The Swiss National Bank (SNB) shocked the entire world with its decision to remove their peg holding the Swiss franc at 1.20 euro’s. This move caused turmoil in all FX markets as well as across the world. The biggest ramifications of this shakeup will be felt in Switzerland (obviously). This was deemed necessary because the Swiss franc had surged in value. This move to remove the currency peg will affect retailers of Switzerland products because their goods now look more expensive. Since there products are now considered more expensive, Swiss retailers will find it harder to sell their products, and even harder to export them. As chief executive of Swatch Group, a luxury Swiss made watch corporation, said in the Economist article, Shaken, not Stirred, “The bank’s action was “a tsunami” for exporters, tourism, and “the entire country.”” This same article later says, “Luckily I was sitting down” when the SNB called to warn of its impending announcement, said Johann Schneider-Ammann, the federal economics minister charged with trying to keep the Swiss industry competitive. Exporters, he acknowledged, face a huge challenge.” As you can see from the chart pictured below, the euro has collapsed in Swiss franc terms. Meaning that one euro used to buy 1.2 Swiss francs, but now that same euro only will get you ~1 Swiss francs. This makes everything in Switzerland ~20% more expensive for foreigners. This has impacts that will be felt throughout the entire Swiss economy, including retailers, restaurants, hotels, tourism, and consumer goods.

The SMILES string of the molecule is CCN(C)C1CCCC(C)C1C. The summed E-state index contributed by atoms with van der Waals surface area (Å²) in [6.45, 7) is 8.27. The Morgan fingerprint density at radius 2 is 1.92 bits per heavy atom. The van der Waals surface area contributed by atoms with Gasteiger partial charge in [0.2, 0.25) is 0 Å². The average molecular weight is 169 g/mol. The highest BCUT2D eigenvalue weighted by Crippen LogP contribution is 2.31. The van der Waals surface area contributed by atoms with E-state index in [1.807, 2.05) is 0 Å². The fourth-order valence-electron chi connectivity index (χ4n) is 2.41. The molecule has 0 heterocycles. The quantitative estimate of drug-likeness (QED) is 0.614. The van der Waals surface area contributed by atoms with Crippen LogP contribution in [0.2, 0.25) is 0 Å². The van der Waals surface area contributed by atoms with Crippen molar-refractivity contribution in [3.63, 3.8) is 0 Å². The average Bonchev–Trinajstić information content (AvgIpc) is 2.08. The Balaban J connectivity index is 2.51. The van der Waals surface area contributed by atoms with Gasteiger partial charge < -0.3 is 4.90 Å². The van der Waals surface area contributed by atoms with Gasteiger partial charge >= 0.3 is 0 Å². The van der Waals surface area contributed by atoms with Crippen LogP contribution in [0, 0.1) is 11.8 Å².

This impact was immediately felt as Swiss companies lost upwards of 10% of their share price as soon as the news hit. This was felt extra hard by Swatch, who has lost 18% since the SNB announcement. In response to this, as John Revill writes in his article, Watchmaker Swatch Announces Price Rises, “Swatch, based in Biel, said it would increase the prices charged outside of Switzerland for some of its brands by 5% to 10%. The move comes as the franc has gained more than 15% in value versus the euro following the Swiss central bank’s decision last week to scrap a long-standing currency cap.” This move is to try and offset the loss of future sales that they are no doubt going to see. This move will certainly hurt Swatch’s (and every other Swiss based company’s) bottom line (which caused the respective stocks to drop), but at least there are no more surprises coming… We hope!